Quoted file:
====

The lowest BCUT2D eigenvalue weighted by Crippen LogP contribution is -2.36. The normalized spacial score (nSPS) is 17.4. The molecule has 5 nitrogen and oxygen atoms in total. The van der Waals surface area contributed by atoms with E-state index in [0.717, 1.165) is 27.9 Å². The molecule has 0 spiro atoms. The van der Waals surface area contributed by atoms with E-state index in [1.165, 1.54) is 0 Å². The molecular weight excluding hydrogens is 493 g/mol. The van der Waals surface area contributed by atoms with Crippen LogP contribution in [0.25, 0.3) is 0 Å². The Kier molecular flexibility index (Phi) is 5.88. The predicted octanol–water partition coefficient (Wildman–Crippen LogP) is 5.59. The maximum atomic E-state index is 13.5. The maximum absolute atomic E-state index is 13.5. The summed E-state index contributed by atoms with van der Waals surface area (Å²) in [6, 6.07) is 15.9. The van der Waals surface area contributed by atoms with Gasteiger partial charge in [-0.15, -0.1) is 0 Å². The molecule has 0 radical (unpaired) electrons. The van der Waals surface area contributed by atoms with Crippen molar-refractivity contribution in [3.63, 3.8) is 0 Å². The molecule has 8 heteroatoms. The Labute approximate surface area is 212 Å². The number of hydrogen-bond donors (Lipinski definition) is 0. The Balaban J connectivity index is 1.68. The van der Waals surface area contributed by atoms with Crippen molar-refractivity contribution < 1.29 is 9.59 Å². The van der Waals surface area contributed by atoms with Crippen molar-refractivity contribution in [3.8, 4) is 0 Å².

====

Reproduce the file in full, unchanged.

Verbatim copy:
The lowest BCUT2D eigenvalue weighted by Crippen LogP contribution is -2.36. The normalized spacial score (nSPS) is 17.4. The molecule has 5 nitrogen and oxygen atoms in total. The van der Waals surface area contributed by atoms with E-state index in [0.717, 1.165) is 27.9 Å². The molecule has 0 spiro atoms. The van der Waals surface area contributed by atoms with E-state index in [1.165, 1.54) is 0 Å². The molecular weight excluding hydrogens is 493 g/mol. The van der Waals surface area contributed by atoms with Crippen LogP contribution in [0.25, 0.3) is 0 Å². The Kier molecular flexibility index (Phi) is 5.88. The predicted octanol–water partition coefficient (Wildman–Crippen LogP) is 5.59. The maximum atomic E-state index is 13.5. The maximum absolute atomic E-state index is 13.5. The summed E-state index contributed by atoms with van der Waals surface area (Å²) in [6, 6.07) is 15.9. The van der Waals surface area contributed by atoms with Gasteiger partial charge in [-0.15, -0.1) is 0 Å². The molecule has 0 radical (unpaired) electrons. The van der Waals surface area contributed by atoms with Crippen molar-refractivity contribution in [3.63, 3.8) is 0 Å². The molecule has 8 heteroatoms. The Labute approximate surface area is 212 Å². The number of hydrogen-bond donors (Lipinski definition) is 0. The Balaban J connectivity index is 1.68. The van der Waals surface area contributed by atoms with Crippen molar-refractivity contribution < 1.29 is 9.59 Å². The van der Waals surface area contributed by atoms with Crippen molar-refractivity contribution in [3.8, 4) is 0 Å².